Warehouses are complex, bustling hubs of business where hundreds or even thousands of items of stock are moved around on a daily basis. Goods come in, are stacked, go out – and the cycle is repeated. As any warehouse manager will tell you, it is absolutely imperative that stock be located and moved quickly and efficiently. There is no room for wasting time – delays result in drops in productivity and profits. To ensure fast and easy stock flow, a good labelling system for the racking in a warehouse is a must.
You cannot rely soley on staff members to simply know where items are stored – if they are absent from work, this can prove very problematic. And in massive warehouses, it may not be possible to remember where each unique stock unit is. A labelling system can be thought of as a kind of map, where each rack is marked like a house would be – it is given a street address that helps people find it.
There are many different ways to labelwarehouse racking, with no perfect or 100% correct system. The best method for your needs may be different to that of another warehouse. However, some basic guidelines do exist. A consideration of these and the dynamics of your warehouse can help you to determine the best way to label your racking.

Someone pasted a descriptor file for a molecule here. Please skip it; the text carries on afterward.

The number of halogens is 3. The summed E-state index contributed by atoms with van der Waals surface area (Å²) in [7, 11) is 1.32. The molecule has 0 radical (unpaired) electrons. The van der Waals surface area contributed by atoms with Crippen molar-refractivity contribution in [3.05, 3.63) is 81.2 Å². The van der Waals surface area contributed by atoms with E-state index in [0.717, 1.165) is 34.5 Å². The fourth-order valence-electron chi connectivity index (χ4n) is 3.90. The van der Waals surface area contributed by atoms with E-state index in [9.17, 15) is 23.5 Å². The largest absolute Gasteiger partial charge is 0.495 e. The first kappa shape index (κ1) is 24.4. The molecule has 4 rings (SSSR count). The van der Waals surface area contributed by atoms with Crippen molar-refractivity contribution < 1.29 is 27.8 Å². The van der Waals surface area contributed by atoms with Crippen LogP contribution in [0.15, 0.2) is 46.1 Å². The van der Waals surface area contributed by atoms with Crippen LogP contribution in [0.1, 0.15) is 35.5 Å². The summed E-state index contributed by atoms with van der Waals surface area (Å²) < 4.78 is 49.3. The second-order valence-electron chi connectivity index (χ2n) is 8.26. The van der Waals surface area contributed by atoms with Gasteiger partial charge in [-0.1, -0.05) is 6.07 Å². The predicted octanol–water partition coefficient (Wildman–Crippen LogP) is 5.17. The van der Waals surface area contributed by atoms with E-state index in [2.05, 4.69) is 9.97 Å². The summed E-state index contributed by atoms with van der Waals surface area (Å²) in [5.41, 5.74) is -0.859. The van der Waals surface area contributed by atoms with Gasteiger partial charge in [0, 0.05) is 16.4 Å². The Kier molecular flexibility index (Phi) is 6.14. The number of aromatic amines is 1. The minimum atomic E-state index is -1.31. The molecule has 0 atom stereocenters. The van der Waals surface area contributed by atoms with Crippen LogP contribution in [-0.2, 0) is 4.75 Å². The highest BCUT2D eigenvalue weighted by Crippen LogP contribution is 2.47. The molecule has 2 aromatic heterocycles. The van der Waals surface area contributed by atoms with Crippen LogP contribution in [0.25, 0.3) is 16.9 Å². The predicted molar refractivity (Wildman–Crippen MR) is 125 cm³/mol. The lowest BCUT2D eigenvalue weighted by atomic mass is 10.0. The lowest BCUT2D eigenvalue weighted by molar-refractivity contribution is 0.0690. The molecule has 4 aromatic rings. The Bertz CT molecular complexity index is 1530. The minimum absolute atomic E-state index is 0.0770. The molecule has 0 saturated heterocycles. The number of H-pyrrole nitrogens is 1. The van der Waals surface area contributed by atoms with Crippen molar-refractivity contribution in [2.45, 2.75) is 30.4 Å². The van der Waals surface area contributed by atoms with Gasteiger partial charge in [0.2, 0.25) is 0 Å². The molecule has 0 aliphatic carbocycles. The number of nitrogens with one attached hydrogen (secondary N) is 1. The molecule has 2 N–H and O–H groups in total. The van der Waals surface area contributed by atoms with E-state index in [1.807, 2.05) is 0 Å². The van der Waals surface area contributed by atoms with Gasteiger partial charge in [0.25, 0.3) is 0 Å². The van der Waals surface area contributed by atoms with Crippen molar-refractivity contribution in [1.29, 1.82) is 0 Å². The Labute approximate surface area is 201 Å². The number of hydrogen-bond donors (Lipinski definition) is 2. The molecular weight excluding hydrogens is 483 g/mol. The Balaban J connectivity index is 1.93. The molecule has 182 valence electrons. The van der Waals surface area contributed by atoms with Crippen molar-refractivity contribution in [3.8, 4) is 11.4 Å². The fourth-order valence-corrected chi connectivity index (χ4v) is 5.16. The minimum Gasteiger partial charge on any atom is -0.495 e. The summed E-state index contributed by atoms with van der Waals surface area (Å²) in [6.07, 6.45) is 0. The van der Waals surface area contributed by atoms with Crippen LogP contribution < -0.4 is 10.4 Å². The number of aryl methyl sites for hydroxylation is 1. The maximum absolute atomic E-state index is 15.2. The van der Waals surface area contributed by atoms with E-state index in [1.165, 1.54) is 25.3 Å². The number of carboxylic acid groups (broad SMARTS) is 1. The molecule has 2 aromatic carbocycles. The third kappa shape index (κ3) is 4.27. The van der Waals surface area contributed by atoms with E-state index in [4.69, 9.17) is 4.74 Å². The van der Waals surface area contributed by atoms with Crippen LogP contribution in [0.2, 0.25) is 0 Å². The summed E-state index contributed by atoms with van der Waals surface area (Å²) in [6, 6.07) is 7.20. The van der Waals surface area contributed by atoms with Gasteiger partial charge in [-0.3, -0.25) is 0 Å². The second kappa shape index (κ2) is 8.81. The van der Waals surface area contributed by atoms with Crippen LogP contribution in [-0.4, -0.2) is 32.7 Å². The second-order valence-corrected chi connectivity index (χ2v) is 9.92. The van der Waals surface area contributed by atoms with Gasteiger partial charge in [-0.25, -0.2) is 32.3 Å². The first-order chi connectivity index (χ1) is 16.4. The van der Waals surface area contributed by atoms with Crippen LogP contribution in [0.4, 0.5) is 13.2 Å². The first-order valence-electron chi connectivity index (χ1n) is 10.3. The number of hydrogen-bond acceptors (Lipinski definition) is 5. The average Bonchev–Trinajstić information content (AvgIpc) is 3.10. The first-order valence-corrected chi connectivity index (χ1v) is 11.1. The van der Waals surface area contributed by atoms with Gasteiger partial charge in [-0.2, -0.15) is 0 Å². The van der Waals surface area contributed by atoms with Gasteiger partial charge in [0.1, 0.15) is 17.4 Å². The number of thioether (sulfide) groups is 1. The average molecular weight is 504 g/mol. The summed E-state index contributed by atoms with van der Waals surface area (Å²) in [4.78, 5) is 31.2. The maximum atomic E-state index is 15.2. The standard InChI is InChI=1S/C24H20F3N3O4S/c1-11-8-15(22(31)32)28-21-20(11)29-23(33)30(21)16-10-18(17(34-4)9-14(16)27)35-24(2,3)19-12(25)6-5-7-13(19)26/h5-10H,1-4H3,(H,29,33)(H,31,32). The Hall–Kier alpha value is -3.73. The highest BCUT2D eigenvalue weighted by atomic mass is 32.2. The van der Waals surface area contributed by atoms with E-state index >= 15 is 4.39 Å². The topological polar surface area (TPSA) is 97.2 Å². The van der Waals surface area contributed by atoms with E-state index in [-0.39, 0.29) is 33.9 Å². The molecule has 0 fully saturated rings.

These days, barcodes and digital scanners are taking centre stage when it comes to labelling warehouse racking. They are highly efficient and can streamline stock storage and movement. However, some warehouses, particularly smaller ones, still rely on so-called old-school methods, using labels without computers. This is a cheaper but more time-consuming option.
Whatever system you opt for, the most important thing is to keep it as clear and simple as possible. It needs to be easy to understand and follow – new staff should not require a manual to figure it out. As a rule of thumb, the aisle, racking section, shelf level and shelf position should be included in a label – further specifics can be added according to the complexity of the racks. Odd and even racking numbers should be arranged on opposite sides of the aisles – just like houses on a street. Numbers should start from one side of the warehouse and go across to the other side. They should be decided while facing the back of the warehouse.
It is important to allow room for flexibility in your labelling system – the racking may be expanded or shrunk, and stock may change with time. It may be a good idea to use three-digit labelling with this in mind. Similarly, the labels themselves should be easily removable – magnetic labels or paper that can be slid into plastic sleeves are two popular solutions. You need labels that are not going to drop off or make a mess. The labels also need to be bold, clear and easy to read. Workers should not have to strain to see them. While it may seem unnecessary, putting up layout maps on the walls of the warehouse can go a long way towards familiarising staff with the labelling system and intricacies of the stock storage.
Following the abovetips will help you design an effective labelling system for the racking in your warehouse.